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Re: Book Review: AgeLess
Old 08-14-2006, 08:16 PM   #24
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Re: Book Review: AgeLess

Originally Posted by wab
You should write a book.

I don't get too excited by treadmills, either. I usually walk/run/bike outside. Your leg muscles are your biggest muscles, so use them if you want to burn calories. Then you can eat like a pig without becoming one.

Supposedly, the VO2max test is one of the better indicators of overall cardiac fitness. I don't think you can improve your O2 utilization just with more muscle mass, but I'm not an exercise physiologist....
I'm not an expert either, but I am in very good shape with about 15% bodyfat. I rarely do more than 20 minutes of cardio 2 or 3 x per week, unless I am on a long bike ride or take an extended walk on the beach. I could really care less about VO2max or anything like that. I just want to look good and feel good with the least amount of time involved.

Personally, I get the best results with body weight and self resistance training. Hindu Push ups, Pull ups and chin ups, hindu squats, self resistance etc... A very good book on the subject is "Pushing Yourself to Power" available on Amazon or you can go here -
and get the same information for free!!
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Re: Book Review: AgeLess
Old 08-14-2006, 09:02 PM   #25
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Re: Book Review: AgeLess

Originally Posted by dmpi
As for weight lifting... look how well ex-football players age. They get so fat, some of them don't even make it to 50.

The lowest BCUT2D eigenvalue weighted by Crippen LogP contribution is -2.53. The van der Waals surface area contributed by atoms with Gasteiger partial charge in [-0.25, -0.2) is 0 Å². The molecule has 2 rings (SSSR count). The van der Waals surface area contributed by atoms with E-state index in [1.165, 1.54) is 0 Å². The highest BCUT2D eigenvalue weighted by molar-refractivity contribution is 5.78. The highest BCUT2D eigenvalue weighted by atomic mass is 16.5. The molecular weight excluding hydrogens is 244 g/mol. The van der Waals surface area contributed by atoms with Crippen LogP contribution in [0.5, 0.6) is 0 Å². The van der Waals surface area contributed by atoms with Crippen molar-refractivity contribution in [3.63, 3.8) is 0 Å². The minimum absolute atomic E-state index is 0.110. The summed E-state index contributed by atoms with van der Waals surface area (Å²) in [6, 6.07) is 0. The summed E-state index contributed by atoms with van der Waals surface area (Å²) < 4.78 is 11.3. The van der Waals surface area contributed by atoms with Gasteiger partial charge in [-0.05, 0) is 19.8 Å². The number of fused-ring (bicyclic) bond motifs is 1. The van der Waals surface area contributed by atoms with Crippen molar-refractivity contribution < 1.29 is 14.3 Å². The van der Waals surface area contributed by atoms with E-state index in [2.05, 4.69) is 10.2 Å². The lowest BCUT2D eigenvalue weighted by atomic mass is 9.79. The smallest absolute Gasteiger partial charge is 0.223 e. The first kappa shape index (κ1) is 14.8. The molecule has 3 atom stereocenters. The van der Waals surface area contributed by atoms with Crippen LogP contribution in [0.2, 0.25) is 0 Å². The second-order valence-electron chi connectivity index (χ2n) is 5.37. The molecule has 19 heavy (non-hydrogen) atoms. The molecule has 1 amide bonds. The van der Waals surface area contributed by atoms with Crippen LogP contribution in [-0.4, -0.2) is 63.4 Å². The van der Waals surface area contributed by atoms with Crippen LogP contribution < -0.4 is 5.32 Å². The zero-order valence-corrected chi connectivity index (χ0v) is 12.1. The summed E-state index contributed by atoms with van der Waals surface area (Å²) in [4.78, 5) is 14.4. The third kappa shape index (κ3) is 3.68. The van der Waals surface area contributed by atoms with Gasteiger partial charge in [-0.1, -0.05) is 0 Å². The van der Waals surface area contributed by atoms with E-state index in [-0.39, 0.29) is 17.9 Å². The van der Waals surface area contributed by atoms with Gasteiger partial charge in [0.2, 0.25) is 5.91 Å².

I knew a few folks who used to be big time weightlifters. It wasn't pretty
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Re: Book Review: AgeLess
Old 08-15-2006, 06:48 AM   #26
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Re: Book Review: AgeLess

There's a distinction between "exercise" and "training"...
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...not doing anything of true substance...
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Re: Book Review: AgeLess
Old 08-15-2006, 09:39 AM   #27
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Re: Book Review: AgeLess

44 pounds = 250% increase Good lord! I probably gained that much while in college, although the number slowly decreases weekly. Going from an an active lifestyle swimming almost two hours a day to sitting on my butt all day sure made for some drastic changes....As wab said, the key is sustainability, not instant results. I have made changes that I can live with, not merely tolerate for a few months.

Caloric restriction has been shown to increase lifespan quite a bit, although I would have to ask 'at what cost?' Eating is one of the great pleasures in life for me.... I love trying out new foods! It took awhile to scale down my eating once I got a desk job, but with a little willpower, it's possible.... like this morning for example- I passed on the free doughnuts and breakfast tacos, probably saving myself 4-500 cals in the process. I try and run every other day, and my Nike+ shoes have been keeping me honest I love 'em. Oh yeah, I also nixed the soda, although I will still drink something like Pepsi One, or a really good ginger brew/craft rootbeer every now and then (once a month?).

I don't blindly take herbals and such without doing some research (pubmed is a good place to start) on what is going into my body. Other than exercise, I also drink pomegranate juice, take about 2g of curcumin and 40k IUs of serrapeptase per day. Every now and then i'll take a multivitamin. Oh, I also drink tons of V8... I love the spicy kind.